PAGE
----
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Revised rulings spell more trouble for Meta’s ad revenues

Facebook owner is also facing other, more pressing headwinds on the advertising front

Mass redundancies at big tech firms like Meta have largely been characterised as a post-pandemic correction after a feast of hiring during the Covid crisis. But there is something more complicated going on at the Facebook owner that has been buffeting the social media giant’s advertising revenues. The decision this week by European Data Protection Board (EDPB) may compound those difficulties.

Details of the EDPB ruling are closely guarded for now. However, sources have indicated that the board has ordered the Irish Data Protection Commission (DPC) to revise three rulings it has delivered in relation to data collection by Meta platforms Facebook, Instagram and WhatsApp.

The upshot of all of this is that the DPC is now expected to issue revised rulings within the next month that could significantly undermine or even upend the legal basis that Meta relies upon to collect data from European users, which it uses to sell and tailor ads.

Meta is awaiting the DPC’s final decision, which it will be able to appeal. It could take years before the changes are felt at the company.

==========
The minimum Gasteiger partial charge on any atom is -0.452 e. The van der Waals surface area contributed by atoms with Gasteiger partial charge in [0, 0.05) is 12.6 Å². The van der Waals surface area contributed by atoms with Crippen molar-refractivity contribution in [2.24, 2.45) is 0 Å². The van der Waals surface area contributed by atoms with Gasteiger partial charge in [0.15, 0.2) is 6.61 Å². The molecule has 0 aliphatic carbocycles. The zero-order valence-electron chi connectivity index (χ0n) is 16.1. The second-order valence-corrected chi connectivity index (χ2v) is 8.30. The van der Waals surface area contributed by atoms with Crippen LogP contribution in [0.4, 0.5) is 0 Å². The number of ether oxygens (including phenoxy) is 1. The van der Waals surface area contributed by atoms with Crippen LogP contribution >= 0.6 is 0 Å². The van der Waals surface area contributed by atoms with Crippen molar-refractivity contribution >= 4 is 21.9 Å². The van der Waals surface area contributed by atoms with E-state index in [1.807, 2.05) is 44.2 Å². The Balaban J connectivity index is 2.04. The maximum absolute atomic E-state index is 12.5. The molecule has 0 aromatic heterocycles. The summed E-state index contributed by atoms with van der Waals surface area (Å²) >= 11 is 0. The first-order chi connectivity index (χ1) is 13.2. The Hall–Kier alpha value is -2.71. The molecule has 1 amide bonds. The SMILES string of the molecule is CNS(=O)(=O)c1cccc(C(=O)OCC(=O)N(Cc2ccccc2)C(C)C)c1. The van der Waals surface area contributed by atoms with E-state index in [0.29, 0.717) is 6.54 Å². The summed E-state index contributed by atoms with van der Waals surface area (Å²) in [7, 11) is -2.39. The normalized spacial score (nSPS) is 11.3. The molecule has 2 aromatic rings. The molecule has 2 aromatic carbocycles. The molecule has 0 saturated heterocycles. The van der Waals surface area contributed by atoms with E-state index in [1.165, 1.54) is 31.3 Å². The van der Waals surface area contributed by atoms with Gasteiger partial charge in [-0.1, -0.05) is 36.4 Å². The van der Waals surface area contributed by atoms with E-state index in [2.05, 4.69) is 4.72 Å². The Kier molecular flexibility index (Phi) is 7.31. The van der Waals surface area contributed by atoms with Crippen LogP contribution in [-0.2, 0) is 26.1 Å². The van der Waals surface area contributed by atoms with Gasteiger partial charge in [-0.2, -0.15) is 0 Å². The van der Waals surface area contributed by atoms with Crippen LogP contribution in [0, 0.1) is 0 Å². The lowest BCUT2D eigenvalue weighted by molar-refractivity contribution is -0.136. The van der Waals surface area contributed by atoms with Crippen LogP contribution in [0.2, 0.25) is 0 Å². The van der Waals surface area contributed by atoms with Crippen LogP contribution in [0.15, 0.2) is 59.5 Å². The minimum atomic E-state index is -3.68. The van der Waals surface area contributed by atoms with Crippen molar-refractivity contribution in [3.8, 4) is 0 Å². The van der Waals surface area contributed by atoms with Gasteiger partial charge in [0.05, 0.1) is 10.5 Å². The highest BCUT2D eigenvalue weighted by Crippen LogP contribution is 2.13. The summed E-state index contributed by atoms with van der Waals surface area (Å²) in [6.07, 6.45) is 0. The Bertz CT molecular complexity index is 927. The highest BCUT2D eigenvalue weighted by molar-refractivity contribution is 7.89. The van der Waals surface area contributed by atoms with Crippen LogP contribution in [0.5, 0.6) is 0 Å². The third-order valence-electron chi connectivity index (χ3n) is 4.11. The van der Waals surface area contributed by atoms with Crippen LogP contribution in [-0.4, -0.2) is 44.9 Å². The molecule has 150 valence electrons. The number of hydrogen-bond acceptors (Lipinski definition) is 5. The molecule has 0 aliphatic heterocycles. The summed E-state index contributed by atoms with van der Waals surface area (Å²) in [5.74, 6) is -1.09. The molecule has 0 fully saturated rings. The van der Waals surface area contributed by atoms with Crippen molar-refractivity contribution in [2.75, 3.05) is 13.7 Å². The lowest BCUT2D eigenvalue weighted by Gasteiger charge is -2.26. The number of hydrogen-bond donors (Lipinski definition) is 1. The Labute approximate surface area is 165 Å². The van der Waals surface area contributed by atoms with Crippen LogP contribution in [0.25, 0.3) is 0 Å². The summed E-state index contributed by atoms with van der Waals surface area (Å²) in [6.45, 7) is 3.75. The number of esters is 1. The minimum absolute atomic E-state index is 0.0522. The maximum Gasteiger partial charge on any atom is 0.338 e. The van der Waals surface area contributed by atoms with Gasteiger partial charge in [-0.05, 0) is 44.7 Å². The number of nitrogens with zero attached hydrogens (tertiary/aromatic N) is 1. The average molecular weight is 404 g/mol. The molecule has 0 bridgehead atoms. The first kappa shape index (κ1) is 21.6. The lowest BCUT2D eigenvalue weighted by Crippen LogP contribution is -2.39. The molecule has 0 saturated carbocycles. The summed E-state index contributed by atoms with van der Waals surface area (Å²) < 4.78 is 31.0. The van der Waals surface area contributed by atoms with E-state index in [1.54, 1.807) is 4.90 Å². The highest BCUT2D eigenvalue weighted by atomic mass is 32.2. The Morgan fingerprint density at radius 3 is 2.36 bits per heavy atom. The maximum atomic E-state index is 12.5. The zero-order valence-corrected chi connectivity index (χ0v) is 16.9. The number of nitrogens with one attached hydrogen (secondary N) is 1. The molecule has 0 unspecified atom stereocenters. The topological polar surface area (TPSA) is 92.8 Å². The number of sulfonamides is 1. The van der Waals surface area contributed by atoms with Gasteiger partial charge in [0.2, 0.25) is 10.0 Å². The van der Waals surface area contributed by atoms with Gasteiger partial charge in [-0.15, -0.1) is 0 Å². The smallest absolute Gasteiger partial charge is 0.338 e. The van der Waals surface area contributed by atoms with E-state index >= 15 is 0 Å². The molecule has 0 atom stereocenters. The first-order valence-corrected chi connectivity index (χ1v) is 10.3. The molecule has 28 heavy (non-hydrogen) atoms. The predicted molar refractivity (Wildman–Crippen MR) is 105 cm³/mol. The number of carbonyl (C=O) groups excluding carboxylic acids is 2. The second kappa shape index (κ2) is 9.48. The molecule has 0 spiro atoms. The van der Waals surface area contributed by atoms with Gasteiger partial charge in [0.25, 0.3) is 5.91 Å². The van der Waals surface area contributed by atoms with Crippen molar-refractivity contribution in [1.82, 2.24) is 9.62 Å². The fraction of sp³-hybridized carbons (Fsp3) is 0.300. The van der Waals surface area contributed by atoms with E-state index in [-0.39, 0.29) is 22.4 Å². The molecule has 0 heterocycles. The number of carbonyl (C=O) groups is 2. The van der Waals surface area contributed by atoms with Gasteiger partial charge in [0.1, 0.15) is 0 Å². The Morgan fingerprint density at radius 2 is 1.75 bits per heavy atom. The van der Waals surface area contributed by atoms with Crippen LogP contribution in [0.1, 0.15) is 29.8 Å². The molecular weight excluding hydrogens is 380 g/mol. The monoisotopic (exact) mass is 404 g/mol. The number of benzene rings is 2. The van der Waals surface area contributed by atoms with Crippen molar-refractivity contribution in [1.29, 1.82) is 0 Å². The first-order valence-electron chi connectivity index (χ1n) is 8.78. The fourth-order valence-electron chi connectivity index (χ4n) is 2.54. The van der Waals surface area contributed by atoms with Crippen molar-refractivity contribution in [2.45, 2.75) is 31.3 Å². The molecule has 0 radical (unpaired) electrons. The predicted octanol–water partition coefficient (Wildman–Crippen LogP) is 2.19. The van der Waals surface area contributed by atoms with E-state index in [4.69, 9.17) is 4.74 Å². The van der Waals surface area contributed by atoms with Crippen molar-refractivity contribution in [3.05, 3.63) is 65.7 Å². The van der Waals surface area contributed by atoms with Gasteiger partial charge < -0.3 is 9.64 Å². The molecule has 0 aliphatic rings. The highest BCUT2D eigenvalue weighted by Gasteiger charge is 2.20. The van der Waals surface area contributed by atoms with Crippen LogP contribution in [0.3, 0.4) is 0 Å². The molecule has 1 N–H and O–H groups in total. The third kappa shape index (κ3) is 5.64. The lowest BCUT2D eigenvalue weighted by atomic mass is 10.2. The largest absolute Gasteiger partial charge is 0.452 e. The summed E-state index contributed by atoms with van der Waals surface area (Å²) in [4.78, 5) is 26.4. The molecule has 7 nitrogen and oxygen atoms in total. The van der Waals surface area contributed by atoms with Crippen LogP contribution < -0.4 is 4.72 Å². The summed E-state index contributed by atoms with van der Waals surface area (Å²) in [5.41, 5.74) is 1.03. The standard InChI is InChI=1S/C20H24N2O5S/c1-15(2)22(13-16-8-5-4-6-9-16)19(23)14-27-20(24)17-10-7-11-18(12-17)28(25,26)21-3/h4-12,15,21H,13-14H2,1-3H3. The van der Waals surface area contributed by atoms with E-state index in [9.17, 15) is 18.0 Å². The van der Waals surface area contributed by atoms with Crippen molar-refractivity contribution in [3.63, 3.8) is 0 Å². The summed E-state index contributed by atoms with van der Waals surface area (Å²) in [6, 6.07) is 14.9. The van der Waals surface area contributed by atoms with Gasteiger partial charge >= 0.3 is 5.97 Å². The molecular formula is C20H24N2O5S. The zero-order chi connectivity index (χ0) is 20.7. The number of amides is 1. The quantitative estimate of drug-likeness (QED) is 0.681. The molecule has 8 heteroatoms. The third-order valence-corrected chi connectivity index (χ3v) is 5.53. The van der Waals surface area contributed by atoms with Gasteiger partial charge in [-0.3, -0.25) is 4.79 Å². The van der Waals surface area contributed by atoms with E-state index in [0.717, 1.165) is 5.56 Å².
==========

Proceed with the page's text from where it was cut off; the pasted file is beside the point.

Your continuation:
However, Meta is also facing more pressing headwinds on the advertising front. Last year, Apple substantially changed its privacy policy, making it more difficult for the likes of Facebook and Instagram to glean precious information about users on IOS devices. By Mark Zuckerberg’s own admission, this was one of the factors driving Meta’s revenues lower over the past year, copper-fastening the decision to shed 11,000 jobs globally. As Eric Seufert, a US-based media strategist and analyst, highlighted in a blog post, where Meta and Google once dominated growth in advertising revenues, Apple’s changes have undermined their positions (and given itself a bigger slice of the pie in the process).

To be sure Meta remains a behemoth: while revenue declined 4 per cent in the third quarter, it still made a $4.4 billion (€4.1 billion) profit. As a company, it’s not heading to the poor house.

Yet between Apple’s change and the Irish DPC’s inbound ruling on the legal basis it uses to collect European user data, Meta may be staring down the barrel of permanent, structural shifts in how it generates revenues.